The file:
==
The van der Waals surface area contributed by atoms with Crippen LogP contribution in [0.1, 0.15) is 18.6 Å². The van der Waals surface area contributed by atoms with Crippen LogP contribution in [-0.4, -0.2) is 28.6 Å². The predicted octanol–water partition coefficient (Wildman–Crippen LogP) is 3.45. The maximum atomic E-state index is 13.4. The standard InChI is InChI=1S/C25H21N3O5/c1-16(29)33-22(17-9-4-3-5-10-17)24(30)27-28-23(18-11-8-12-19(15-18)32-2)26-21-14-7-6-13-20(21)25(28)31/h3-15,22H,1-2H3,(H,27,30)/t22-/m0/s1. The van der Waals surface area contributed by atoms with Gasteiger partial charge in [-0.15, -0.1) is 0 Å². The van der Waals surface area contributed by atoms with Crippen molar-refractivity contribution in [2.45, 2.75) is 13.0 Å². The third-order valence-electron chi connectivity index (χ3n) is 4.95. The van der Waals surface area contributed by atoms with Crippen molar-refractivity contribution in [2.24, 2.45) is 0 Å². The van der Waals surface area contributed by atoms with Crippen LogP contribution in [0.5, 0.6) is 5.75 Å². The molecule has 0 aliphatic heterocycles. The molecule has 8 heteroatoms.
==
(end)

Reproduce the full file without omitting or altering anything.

The van der Waals surface area contributed by atoms with Crippen LogP contribution in [0.1, 0.15) is 18.6 Å². The van der Waals surface area contributed by atoms with Crippen LogP contribution in [-0.4, -0.2) is 28.6 Å². The predicted octanol–water partition coefficient (Wildman–Crippen LogP) is 3.45. The maximum atomic E-state index is 13.4. The standard InChI is InChI=1S/C25H21N3O5/c1-16(29)33-22(17-9-4-3-5-10-17)24(30)27-28-23(18-11-8-12-19(15-18)32-2)26-21-14-7-6-13-20(21)25(28)31/h3-15,22H,1-2H3,(H,27,30)/t22-/m0/s1. The van der Waals surface area contributed by atoms with Gasteiger partial charge in [-0.15, -0.1) is 0 Å². The van der Waals surface area contributed by atoms with Crippen molar-refractivity contribution in [2.45, 2.75) is 13.0 Å². The third-order valence-electron chi connectivity index (χ3n) is 4.95. The van der Waals surface area contributed by atoms with Crippen molar-refractivity contribution in [2.24, 2.45) is 0 Å². The van der Waals surface area contributed by atoms with Crippen LogP contribution in [0.5, 0.6) is 5.75 Å². The molecule has 0 aliphatic heterocycles. The molecule has 8 heteroatoms.